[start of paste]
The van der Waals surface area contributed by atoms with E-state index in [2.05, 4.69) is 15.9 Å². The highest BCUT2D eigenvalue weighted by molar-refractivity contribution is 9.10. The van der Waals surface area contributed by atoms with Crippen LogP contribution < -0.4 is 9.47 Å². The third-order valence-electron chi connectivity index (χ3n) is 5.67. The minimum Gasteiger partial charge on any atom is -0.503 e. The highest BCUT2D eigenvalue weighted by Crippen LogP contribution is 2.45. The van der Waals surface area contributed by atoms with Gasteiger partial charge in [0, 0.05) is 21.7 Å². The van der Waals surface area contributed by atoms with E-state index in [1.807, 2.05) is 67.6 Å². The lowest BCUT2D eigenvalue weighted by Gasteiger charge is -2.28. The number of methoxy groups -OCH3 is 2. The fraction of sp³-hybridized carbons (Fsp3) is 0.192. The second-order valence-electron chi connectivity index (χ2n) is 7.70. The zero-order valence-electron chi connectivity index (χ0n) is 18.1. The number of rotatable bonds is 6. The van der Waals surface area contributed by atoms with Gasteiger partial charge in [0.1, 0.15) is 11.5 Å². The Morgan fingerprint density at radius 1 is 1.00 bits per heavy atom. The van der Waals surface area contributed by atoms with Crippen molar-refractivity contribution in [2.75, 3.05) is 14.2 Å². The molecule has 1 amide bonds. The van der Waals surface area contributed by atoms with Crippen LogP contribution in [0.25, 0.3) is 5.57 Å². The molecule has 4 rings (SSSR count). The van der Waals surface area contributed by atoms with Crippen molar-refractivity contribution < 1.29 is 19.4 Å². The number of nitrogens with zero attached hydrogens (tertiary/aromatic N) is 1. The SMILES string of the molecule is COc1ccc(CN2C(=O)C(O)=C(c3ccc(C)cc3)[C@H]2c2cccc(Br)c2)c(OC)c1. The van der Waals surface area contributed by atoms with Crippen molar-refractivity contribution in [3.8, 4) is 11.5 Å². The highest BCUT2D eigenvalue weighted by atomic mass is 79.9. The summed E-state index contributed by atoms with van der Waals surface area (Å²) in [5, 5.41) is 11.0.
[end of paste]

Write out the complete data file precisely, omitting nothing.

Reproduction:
The van der Waals surface area contributed by atoms with E-state index in [2.05, 4.69) is 15.9 Å². The highest BCUT2D eigenvalue weighted by molar-refractivity contribution is 9.10. The van der Waals surface area contributed by atoms with Crippen LogP contribution < -0.4 is 9.47 Å². The third-order valence-electron chi connectivity index (χ3n) is 5.67. The minimum Gasteiger partial charge on any atom is -0.503 e. The highest BCUT2D eigenvalue weighted by Crippen LogP contribution is 2.45. The van der Waals surface area contributed by atoms with Gasteiger partial charge in [0, 0.05) is 21.7 Å². The van der Waals surface area contributed by atoms with E-state index in [1.807, 2.05) is 67.6 Å². The lowest BCUT2D eigenvalue weighted by Gasteiger charge is -2.28. The number of methoxy groups -OCH3 is 2. The fraction of sp³-hybridized carbons (Fsp3) is 0.192. The second-order valence-electron chi connectivity index (χ2n) is 7.70. The zero-order valence-electron chi connectivity index (χ0n) is 18.1. The number of rotatable bonds is 6. The van der Waals surface area contributed by atoms with Gasteiger partial charge in [0.1, 0.15) is 11.5 Å². The Morgan fingerprint density at radius 1 is 1.00 bits per heavy atom. The van der Waals surface area contributed by atoms with Crippen molar-refractivity contribution in [2.75, 3.05) is 14.2 Å². The molecule has 1 amide bonds. The van der Waals surface area contributed by atoms with Crippen LogP contribution in [0.25, 0.3) is 5.57 Å². The molecule has 4 rings (SSSR count). The van der Waals surface area contributed by atoms with Crippen molar-refractivity contribution < 1.29 is 19.4 Å². The number of nitrogens with zero attached hydrogens (tertiary/aromatic N) is 1. The SMILES string of the molecule is COc1ccc(CN2C(=O)C(O)=C(c3ccc(C)cc3)[C@H]2c2cccc(Br)c2)c(OC)c1. The van der Waals surface area contributed by atoms with Crippen molar-refractivity contribution in [3.8, 4) is 11.5 Å². The highest BCUT2D eigenvalue weighted by atomic mass is 79.9. The summed E-state index contributed by atoms with van der Waals surface area (Å²) in [5, 5.41) is 11.0.